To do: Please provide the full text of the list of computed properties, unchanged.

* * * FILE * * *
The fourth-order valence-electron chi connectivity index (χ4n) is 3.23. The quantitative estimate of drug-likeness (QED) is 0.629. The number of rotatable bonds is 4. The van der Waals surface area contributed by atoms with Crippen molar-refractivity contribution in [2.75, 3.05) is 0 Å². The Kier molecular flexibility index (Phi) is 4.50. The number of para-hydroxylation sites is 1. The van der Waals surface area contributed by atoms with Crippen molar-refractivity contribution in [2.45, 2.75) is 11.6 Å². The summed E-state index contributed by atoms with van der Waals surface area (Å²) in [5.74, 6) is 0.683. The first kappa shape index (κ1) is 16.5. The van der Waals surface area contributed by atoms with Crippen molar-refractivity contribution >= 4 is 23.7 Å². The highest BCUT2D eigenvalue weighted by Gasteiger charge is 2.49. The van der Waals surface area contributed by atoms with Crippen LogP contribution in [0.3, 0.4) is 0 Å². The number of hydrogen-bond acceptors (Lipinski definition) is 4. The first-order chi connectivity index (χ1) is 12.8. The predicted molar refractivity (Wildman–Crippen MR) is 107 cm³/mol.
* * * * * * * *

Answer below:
The fourth-order valence-electron chi connectivity index (χ4n) is 3.23. The quantitative estimate of drug-likeness (QED) is 0.629. The number of rotatable bonds is 4. The van der Waals surface area contributed by atoms with Crippen molar-refractivity contribution in [2.75, 3.05) is 0 Å². The Kier molecular flexibility index (Phi) is 4.50. The number of para-hydroxylation sites is 1. The van der Waals surface area contributed by atoms with Crippen molar-refractivity contribution in [2.45, 2.75) is 11.6 Å². The summed E-state index contributed by atoms with van der Waals surface area (Å²) in [5.74, 6) is 0.683. The first kappa shape index (κ1) is 16.5. The van der Waals surface area contributed by atoms with Crippen molar-refractivity contribution >= 4 is 23.7 Å². The highest BCUT2D eigenvalue weighted by Gasteiger charge is 2.49. The van der Waals surface area contributed by atoms with Crippen LogP contribution in [0.3, 0.4) is 0 Å². The number of hydrogen-bond acceptors (Lipinski definition) is 4. The first-order chi connectivity index (χ1) is 12.8. The predicted molar refractivity (Wildman–Crippen MR) is 107 cm³/mol.